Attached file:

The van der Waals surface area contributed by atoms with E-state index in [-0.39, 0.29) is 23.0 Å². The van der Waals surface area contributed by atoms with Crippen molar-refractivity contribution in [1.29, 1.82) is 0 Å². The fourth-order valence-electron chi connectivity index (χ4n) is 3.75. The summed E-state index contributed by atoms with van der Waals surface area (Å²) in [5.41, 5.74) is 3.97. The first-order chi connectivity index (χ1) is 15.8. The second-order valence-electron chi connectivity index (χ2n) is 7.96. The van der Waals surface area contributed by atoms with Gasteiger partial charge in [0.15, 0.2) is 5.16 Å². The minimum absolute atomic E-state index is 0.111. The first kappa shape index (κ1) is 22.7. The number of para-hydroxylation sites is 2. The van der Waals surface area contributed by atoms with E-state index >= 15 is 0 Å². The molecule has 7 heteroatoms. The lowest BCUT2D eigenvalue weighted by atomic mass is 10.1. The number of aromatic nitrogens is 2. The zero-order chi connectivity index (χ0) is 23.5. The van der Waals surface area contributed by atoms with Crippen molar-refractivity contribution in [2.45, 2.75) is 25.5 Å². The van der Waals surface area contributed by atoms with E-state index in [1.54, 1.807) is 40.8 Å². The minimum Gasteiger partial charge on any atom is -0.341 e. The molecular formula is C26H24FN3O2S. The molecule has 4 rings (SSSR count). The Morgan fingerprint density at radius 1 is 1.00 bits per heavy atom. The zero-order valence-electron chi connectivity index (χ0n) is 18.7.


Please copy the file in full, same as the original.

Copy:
The van der Waals surface area contributed by atoms with E-state index in [-0.39, 0.29) is 23.0 Å². The van der Waals surface area contributed by atoms with Crippen molar-refractivity contribution in [1.29, 1.82) is 0 Å². The fourth-order valence-electron chi connectivity index (χ4n) is 3.75. The summed E-state index contributed by atoms with van der Waals surface area (Å²) in [5.41, 5.74) is 3.97. The first-order chi connectivity index (χ1) is 15.8. The second-order valence-electron chi connectivity index (χ2n) is 7.96. The van der Waals surface area contributed by atoms with Gasteiger partial charge in [0.15, 0.2) is 5.16 Å². The minimum absolute atomic E-state index is 0.111. The first kappa shape index (κ1) is 22.7. The number of para-hydroxylation sites is 2. The van der Waals surface area contributed by atoms with E-state index >= 15 is 0 Å². The molecule has 7 heteroatoms. The lowest BCUT2D eigenvalue weighted by atomic mass is 10.1. The number of aromatic nitrogens is 2. The zero-order chi connectivity index (χ0) is 23.5. The van der Waals surface area contributed by atoms with Crippen molar-refractivity contribution in [2.45, 2.75) is 25.5 Å². The van der Waals surface area contributed by atoms with E-state index in [1.54, 1.807) is 40.8 Å². The minimum Gasteiger partial charge on any atom is -0.341 e. The molecular formula is C26H24FN3O2S. The molecule has 4 rings (SSSR count). The Morgan fingerprint density at radius 1 is 1.00 bits per heavy atom. The zero-order valence-electron chi connectivity index (χ0n) is 18.7.